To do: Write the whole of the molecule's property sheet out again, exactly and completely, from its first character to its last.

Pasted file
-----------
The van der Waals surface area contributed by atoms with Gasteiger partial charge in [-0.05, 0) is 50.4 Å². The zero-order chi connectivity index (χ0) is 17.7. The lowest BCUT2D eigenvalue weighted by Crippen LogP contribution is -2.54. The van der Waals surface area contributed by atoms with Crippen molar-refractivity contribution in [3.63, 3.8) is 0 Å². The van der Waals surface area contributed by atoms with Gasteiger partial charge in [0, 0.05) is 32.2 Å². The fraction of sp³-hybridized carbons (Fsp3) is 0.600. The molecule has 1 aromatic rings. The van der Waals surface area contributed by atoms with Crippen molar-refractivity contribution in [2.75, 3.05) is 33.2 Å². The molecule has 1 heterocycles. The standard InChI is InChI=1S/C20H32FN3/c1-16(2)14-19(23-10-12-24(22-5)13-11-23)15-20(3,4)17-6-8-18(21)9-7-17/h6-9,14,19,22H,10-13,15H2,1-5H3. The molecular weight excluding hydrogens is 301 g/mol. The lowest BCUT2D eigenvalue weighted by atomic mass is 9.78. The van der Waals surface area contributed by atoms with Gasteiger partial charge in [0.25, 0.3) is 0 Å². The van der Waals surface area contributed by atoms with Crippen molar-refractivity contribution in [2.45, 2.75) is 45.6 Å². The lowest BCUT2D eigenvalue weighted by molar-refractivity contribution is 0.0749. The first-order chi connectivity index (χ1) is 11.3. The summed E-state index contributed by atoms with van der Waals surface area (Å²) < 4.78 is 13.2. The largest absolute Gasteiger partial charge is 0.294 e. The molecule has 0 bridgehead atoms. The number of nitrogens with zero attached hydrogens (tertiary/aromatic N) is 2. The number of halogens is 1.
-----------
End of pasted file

The van der Waals surface area contributed by atoms with Gasteiger partial charge in [-0.05, 0) is 50.4 Å². The zero-order chi connectivity index (χ0) is 17.7. The lowest BCUT2D eigenvalue weighted by Crippen LogP contribution is -2.54. The van der Waals surface area contributed by atoms with Crippen molar-refractivity contribution in [3.63, 3.8) is 0 Å². The van der Waals surface area contributed by atoms with Gasteiger partial charge in [0, 0.05) is 32.2 Å². The fraction of sp³-hybridized carbons (Fsp3) is 0.600. The molecule has 1 aromatic rings. The van der Waals surface area contributed by atoms with Crippen molar-refractivity contribution in [2.75, 3.05) is 33.2 Å². The molecule has 1 heterocycles. The standard InChI is InChI=1S/C20H32FN3/c1-16(2)14-19(23-10-12-24(22-5)13-11-23)15-20(3,4)17-6-8-18(21)9-7-17/h6-9,14,19,22H,10-13,15H2,1-5H3. The molecular weight excluding hydrogens is 301 g/mol. The lowest BCUT2D eigenvalue weighted by atomic mass is 9.78. The van der Waals surface area contributed by atoms with Gasteiger partial charge in [0.25, 0.3) is 0 Å². The van der Waals surface area contributed by atoms with Crippen molar-refractivity contribution in [2.45, 2.75) is 45.6 Å². The lowest BCUT2D eigenvalue weighted by molar-refractivity contribution is 0.0749. The first-order chi connectivity index (χ1) is 11.3. The summed E-state index contributed by atoms with van der Waals surface area (Å²) < 4.78 is 13.2. The largest absolute Gasteiger partial charge is 0.294 e. The molecule has 0 bridgehead atoms. The number of nitrogens with zero attached hydrogens (tertiary/aromatic N) is 2. The number of halogens is 1.